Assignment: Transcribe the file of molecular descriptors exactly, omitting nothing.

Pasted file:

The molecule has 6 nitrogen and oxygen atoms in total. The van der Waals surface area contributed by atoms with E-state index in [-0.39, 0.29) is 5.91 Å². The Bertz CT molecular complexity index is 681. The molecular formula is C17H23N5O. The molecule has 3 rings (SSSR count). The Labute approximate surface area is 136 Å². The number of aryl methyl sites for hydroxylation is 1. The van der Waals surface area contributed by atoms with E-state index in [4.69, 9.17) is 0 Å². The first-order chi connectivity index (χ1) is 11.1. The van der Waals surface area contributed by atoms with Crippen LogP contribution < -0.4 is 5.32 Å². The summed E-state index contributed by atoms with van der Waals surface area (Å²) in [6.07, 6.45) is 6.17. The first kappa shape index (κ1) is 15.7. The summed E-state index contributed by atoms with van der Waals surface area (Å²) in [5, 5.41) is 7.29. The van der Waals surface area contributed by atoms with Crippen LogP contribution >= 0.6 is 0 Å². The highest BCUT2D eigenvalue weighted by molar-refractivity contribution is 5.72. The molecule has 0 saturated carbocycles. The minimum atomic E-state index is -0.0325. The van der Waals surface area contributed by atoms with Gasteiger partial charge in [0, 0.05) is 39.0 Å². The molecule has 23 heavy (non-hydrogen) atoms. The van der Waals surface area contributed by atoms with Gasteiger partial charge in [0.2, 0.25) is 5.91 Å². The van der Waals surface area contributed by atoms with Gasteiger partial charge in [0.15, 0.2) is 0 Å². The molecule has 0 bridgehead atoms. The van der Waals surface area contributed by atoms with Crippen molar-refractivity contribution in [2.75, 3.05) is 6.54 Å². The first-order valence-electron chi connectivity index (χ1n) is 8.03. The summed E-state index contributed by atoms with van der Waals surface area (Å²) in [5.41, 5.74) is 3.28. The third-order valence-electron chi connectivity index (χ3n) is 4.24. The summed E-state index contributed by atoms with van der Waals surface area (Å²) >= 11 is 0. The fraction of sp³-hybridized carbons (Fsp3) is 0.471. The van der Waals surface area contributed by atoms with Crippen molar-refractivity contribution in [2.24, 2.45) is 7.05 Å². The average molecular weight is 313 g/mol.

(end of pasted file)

The molecule has 6 nitrogen and oxygen atoms in total. The van der Waals surface area contributed by atoms with E-state index in [-0.39, 0.29) is 5.91 Å². The Bertz CT molecular complexity index is 681. The molecular formula is C17H23N5O. The molecule has 3 rings (SSSR count). The Labute approximate surface area is 136 Å². The number of aryl methyl sites for hydroxylation is 1. The van der Waals surface area contributed by atoms with E-state index in [4.69, 9.17) is 0 Å². The first-order chi connectivity index (χ1) is 11.1. The van der Waals surface area contributed by atoms with Crippen LogP contribution < -0.4 is 5.32 Å². The summed E-state index contributed by atoms with van der Waals surface area (Å²) in [6.07, 6.45) is 6.17. The first kappa shape index (κ1) is 15.7. The summed E-state index contributed by atoms with van der Waals surface area (Å²) in [5, 5.41) is 7.29. The van der Waals surface area contributed by atoms with Crippen LogP contribution >= 0.6 is 0 Å². The highest BCUT2D eigenvalue weighted by molar-refractivity contribution is 5.72. The molecule has 0 saturated carbocycles. The minimum atomic E-state index is -0.0325. The van der Waals surface area contributed by atoms with Gasteiger partial charge in [0, 0.05) is 39.0 Å². The molecule has 23 heavy (non-hydrogen) atoms. The van der Waals surface area contributed by atoms with Gasteiger partial charge in [0.2, 0.25) is 5.91 Å². The van der Waals surface area contributed by atoms with Gasteiger partial charge in [0.15, 0.2) is 0 Å². The molecule has 0 bridgehead atoms. The van der Waals surface area contributed by atoms with Crippen molar-refractivity contribution in [2.75, 3.05) is 6.54 Å². The first-order valence-electron chi connectivity index (χ1n) is 8.03. The summed E-state index contributed by atoms with van der Waals surface area (Å²) in [5.41, 5.74) is 3.28. The third-order valence-electron chi connectivity index (χ3n) is 4.24. The summed E-state index contributed by atoms with van der Waals surface area (Å²) >= 11 is 0. The fraction of sp³-hybridized carbons (Fsp3) is 0.471. The van der Waals surface area contributed by atoms with Crippen molar-refractivity contribution in [2.24, 2.45) is 7.05 Å². The average molecular weight is 313 g/mol.